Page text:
A successful ransomware attack on your organization is a matter of when, not if. Skeptical? The numbers warn otherwise. Ransomware breaches grew 13 percent between 2021 and 2022, according to the Verizon Business 2022 Data Breach Investigations Report. That’s a bigger jump than the previous five years combined.
This trend highlights why it’s more important than ever to implement policies and best practices to thwart ransomware, such as training every employee how to identify the social engineering scams that frequently lead to infected downloads. But, it’s even more important to implement technologies that can quickly minimize ransomware’s spread and impact once it’s inevitably in.
When assessing those technologies, focus on ones that feature artificial intelligence (AI) and machine learning (ML), which are far faster than humans — including IT staff — when it comes to recognizing that ransomware is active inside your organization. Speed is critical for limiting ransomware’s spread and, thus, the amount of encrypted data. The less data that’s encrypted, the less time and effort required to recover the data.
That saves a lot of money. The average downtime cost of a single ransomware attack totaled $4.62 million, including cost of the remediation process (~$1.85 million). In ITIC’s 2021 Hourly Cost of Downtime Survey, 44% of companies cited hourly downtime costs ranging from $1 million to $5 million, plus any legal fees, fines or penalties. Ninety-one percent said a single hour of downtime costs over $300,000 on average.
Timing is Everything
An AI-powered anti-ransomware strategy is most effective when it’s paired with an immutable data architecture that resides in the cloud. This means mission-critical and other data is compressed and backed up to the cloud so frequently that when ransomware strikes, only a tiny portion is encrypted. For most organizations, that loss is too small to justify paying the ransom.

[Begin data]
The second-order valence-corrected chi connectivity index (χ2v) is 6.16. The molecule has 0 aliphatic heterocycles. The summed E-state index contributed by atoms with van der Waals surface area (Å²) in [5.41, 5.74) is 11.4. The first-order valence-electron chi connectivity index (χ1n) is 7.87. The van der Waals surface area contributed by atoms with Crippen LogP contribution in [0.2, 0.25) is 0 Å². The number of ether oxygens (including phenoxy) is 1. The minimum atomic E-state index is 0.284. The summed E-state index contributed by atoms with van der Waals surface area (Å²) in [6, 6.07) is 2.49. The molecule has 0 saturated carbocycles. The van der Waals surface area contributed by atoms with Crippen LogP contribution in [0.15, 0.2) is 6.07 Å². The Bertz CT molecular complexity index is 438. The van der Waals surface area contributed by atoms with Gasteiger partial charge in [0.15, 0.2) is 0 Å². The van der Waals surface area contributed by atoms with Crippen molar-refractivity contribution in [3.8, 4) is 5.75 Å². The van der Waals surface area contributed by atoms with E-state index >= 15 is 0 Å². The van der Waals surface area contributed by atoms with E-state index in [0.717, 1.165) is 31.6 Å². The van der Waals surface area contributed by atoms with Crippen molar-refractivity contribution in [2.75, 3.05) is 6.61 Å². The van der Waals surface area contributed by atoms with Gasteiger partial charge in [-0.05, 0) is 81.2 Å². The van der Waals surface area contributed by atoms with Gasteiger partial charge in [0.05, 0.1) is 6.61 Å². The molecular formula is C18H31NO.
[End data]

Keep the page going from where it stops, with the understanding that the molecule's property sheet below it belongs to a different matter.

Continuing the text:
A global file system is another must-have safeguard. Even when ransomware manages to spread across all of your infrastructure in all of the cities and countries where you operate, the AI/ML can detect the initial activity and instantly begin containing it — before it spreads even further. Here are a few examples:
- ML can learn what good data looks like. Traditional antivirus technologies simply look for tags in a file that suggest it’s been altered by ransomware. ML is much more nuanced because it learns what normal activity looks like for that particular file type. So, if a single user suddenly starts writing a lot of files in very fast succession, odds are high that something anomalous is going on. Then the AI can go back to the cloud storage to start checking whether those files are still readable or have been encrypted.
- ML can learn that encryption is a process that file systems should conduct. If users suddenly start encrypting data, it’s a sign that ransomware has taken root.
- ML can learn when an organization alters its data. For example, ransomware often will sit quietly, undetected, until a slow time for most organizations, such as Friday at 10 p.m. Then, it springs into action and begins encrypting. By the time IT staff notice what’s going on, hours have passed, and gigabytes or terabytes of data have been locked up. But, AI is always watching, 24/7/365, and is ready to spring into action as soon as the ML warrants.
These are just few examples of how AI/ML is superior to humans when it comes to identifying anomalous behavior on network file systems and then determining whether that activity is malicious. At this point, the AI can alert IT staff so they can begin containing the ransomware manually. In the future, the AI could be part of a closed-loop process that instantly begins containment on its own, thus saving even more precious time — and data.
The bottom line is that timing is everything when it comes to mitigating the business and financial impact of ransomware. By leveraging AI/ML and architectures such as global file systems, enterprises, government agencies, schools and other organizations can stop ransomware before it escalates into a problem they have to pay to reverse.
About the author: Katie McCullough is Chief Information Security Officer at Panzura, a multi-cloud data management leader. She is responsible for security and compliance for the company and customers alike. Katie has more than 25 years of experience executing and leading security operations, compliance, managed services, and cloud solutions. During her time working for industry-leading companies OneNeck IT Solutions and CDW/Berbee, Katie has time and again proven her strategic leadership creating secure IT environments that enable businesses to run, grow, and transform.
Edited by Erik Linask